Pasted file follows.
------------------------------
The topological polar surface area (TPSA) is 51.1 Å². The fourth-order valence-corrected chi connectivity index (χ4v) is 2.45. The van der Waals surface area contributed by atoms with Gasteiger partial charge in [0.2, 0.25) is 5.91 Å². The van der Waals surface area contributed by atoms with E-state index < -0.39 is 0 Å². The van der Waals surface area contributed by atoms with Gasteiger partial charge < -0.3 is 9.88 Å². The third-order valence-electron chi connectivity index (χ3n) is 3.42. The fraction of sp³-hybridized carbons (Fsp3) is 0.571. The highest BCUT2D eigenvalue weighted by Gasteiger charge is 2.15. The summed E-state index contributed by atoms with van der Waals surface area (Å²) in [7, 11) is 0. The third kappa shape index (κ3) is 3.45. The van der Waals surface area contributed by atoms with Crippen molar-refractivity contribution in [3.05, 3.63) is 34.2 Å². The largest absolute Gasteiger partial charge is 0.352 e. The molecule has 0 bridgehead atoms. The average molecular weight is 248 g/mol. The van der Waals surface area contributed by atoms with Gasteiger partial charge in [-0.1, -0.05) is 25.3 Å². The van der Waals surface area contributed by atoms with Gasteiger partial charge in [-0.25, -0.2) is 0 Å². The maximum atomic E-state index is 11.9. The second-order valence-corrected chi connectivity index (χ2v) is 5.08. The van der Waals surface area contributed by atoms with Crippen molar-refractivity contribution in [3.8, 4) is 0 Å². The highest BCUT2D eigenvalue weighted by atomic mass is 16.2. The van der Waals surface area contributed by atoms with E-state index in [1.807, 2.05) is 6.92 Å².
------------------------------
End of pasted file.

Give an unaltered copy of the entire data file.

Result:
The topological polar surface area (TPSA) is 51.1 Å². The fourth-order valence-corrected chi connectivity index (χ4v) is 2.45. The van der Waals surface area contributed by atoms with Gasteiger partial charge in [0.2, 0.25) is 5.91 Å². The van der Waals surface area contributed by atoms with E-state index < -0.39 is 0 Å². The van der Waals surface area contributed by atoms with Gasteiger partial charge < -0.3 is 9.88 Å². The third-order valence-electron chi connectivity index (χ3n) is 3.42. The fraction of sp³-hybridized carbons (Fsp3) is 0.571. The highest BCUT2D eigenvalue weighted by Gasteiger charge is 2.15. The summed E-state index contributed by atoms with van der Waals surface area (Å²) in [7, 11) is 0. The third kappa shape index (κ3) is 3.45. The van der Waals surface area contributed by atoms with Crippen molar-refractivity contribution in [3.05, 3.63) is 34.2 Å². The largest absolute Gasteiger partial charge is 0.352 e. The molecule has 0 bridgehead atoms. The average molecular weight is 248 g/mol. The van der Waals surface area contributed by atoms with Gasteiger partial charge in [-0.1, -0.05) is 25.3 Å². The van der Waals surface area contributed by atoms with Gasteiger partial charge in [-0.25, -0.2) is 0 Å². The maximum atomic E-state index is 11.9. The second-order valence-corrected chi connectivity index (χ2v) is 5.08. The van der Waals surface area contributed by atoms with Crippen molar-refractivity contribution in [3.8, 4) is 0 Å². The highest BCUT2D eigenvalue weighted by atomic mass is 16.2. The van der Waals surface area contributed by atoms with E-state index in [1.807, 2.05) is 6.92 Å².